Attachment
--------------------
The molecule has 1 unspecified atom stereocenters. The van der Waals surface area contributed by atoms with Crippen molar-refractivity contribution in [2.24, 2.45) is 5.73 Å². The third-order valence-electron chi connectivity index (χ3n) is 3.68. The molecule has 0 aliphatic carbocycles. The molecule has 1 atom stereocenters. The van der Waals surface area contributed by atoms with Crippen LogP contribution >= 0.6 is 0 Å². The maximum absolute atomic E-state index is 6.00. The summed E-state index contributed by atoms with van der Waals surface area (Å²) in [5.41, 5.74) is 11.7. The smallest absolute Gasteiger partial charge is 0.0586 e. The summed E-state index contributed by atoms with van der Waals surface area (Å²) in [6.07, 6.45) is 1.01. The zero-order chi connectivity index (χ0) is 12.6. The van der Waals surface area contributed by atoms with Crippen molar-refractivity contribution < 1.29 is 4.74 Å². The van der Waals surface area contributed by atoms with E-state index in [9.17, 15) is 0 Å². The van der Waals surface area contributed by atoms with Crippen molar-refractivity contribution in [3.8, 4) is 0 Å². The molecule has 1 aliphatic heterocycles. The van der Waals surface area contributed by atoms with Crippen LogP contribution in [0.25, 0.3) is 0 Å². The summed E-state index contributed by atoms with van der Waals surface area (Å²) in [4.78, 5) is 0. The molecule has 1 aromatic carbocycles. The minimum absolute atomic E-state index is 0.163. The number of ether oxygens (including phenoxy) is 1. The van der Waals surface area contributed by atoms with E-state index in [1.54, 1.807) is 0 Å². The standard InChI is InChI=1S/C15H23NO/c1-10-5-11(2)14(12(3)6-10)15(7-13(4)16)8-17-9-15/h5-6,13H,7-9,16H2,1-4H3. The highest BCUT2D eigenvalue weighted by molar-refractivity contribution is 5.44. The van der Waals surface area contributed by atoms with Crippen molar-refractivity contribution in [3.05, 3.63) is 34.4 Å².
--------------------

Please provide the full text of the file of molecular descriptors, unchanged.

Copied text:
The molecule has 1 unspecified atom stereocenters. The van der Waals surface area contributed by atoms with Crippen molar-refractivity contribution in [2.24, 2.45) is 5.73 Å². The third-order valence-electron chi connectivity index (χ3n) is 3.68. The molecule has 0 aliphatic carbocycles. The molecule has 1 atom stereocenters. The van der Waals surface area contributed by atoms with Crippen LogP contribution >= 0.6 is 0 Å². The maximum absolute atomic E-state index is 6.00. The summed E-state index contributed by atoms with van der Waals surface area (Å²) in [5.41, 5.74) is 11.7. The smallest absolute Gasteiger partial charge is 0.0586 e. The summed E-state index contributed by atoms with van der Waals surface area (Å²) in [6.07, 6.45) is 1.01. The zero-order chi connectivity index (χ0) is 12.6. The van der Waals surface area contributed by atoms with Crippen molar-refractivity contribution < 1.29 is 4.74 Å². The van der Waals surface area contributed by atoms with E-state index in [9.17, 15) is 0 Å². The van der Waals surface area contributed by atoms with Crippen molar-refractivity contribution in [3.8, 4) is 0 Å². The molecule has 1 aliphatic heterocycles. The van der Waals surface area contributed by atoms with Crippen LogP contribution in [0.25, 0.3) is 0 Å². The summed E-state index contributed by atoms with van der Waals surface area (Å²) in [4.78, 5) is 0. The molecule has 1 aromatic carbocycles. The minimum absolute atomic E-state index is 0.163. The number of ether oxygens (including phenoxy) is 1. The van der Waals surface area contributed by atoms with E-state index in [1.54, 1.807) is 0 Å². The standard InChI is InChI=1S/C15H23NO/c1-10-5-11(2)14(12(3)6-10)15(7-13(4)16)8-17-9-15/h5-6,13H,7-9,16H2,1-4H3. The highest BCUT2D eigenvalue weighted by molar-refractivity contribution is 5.44. The van der Waals surface area contributed by atoms with Crippen molar-refractivity contribution in [3.05, 3.63) is 34.4 Å².